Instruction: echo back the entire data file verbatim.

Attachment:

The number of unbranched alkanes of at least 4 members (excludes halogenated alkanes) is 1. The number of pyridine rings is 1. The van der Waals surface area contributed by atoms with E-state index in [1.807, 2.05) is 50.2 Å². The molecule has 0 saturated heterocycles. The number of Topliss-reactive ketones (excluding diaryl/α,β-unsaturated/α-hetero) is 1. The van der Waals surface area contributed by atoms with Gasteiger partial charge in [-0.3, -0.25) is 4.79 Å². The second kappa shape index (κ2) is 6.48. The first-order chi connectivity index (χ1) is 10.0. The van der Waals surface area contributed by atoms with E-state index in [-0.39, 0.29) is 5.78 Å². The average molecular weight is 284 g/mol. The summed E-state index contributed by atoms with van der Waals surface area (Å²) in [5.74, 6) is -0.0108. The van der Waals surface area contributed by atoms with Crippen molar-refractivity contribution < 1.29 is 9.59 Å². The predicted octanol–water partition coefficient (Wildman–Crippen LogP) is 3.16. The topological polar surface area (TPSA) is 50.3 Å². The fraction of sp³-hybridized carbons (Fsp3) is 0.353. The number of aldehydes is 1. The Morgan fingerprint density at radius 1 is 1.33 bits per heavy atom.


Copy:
The number of unbranched alkanes of at least 4 members (excludes halogenated alkanes) is 1. The number of pyridine rings is 1. The van der Waals surface area contributed by atoms with E-state index in [1.807, 2.05) is 50.2 Å². The molecule has 0 saturated heterocycles. The number of Topliss-reactive ketones (excluding diaryl/α,β-unsaturated/α-hetero) is 1. The van der Waals surface area contributed by atoms with Gasteiger partial charge in [-0.3, -0.25) is 4.79 Å². The second kappa shape index (κ2) is 6.48. The first-order chi connectivity index (χ1) is 10.0. The van der Waals surface area contributed by atoms with E-state index in [-0.39, 0.29) is 5.78 Å². The average molecular weight is 284 g/mol. The summed E-state index contributed by atoms with van der Waals surface area (Å²) in [5.74, 6) is -0.0108. The van der Waals surface area contributed by atoms with Crippen molar-refractivity contribution < 1.29 is 9.59 Å². The predicted octanol–water partition coefficient (Wildman–Crippen LogP) is 3.16. The topological polar surface area (TPSA) is 50.3 Å². The fraction of sp³-hybridized carbons (Fsp3) is 0.353. The number of aldehydes is 1. The Morgan fingerprint density at radius 1 is 1.33 bits per heavy atom.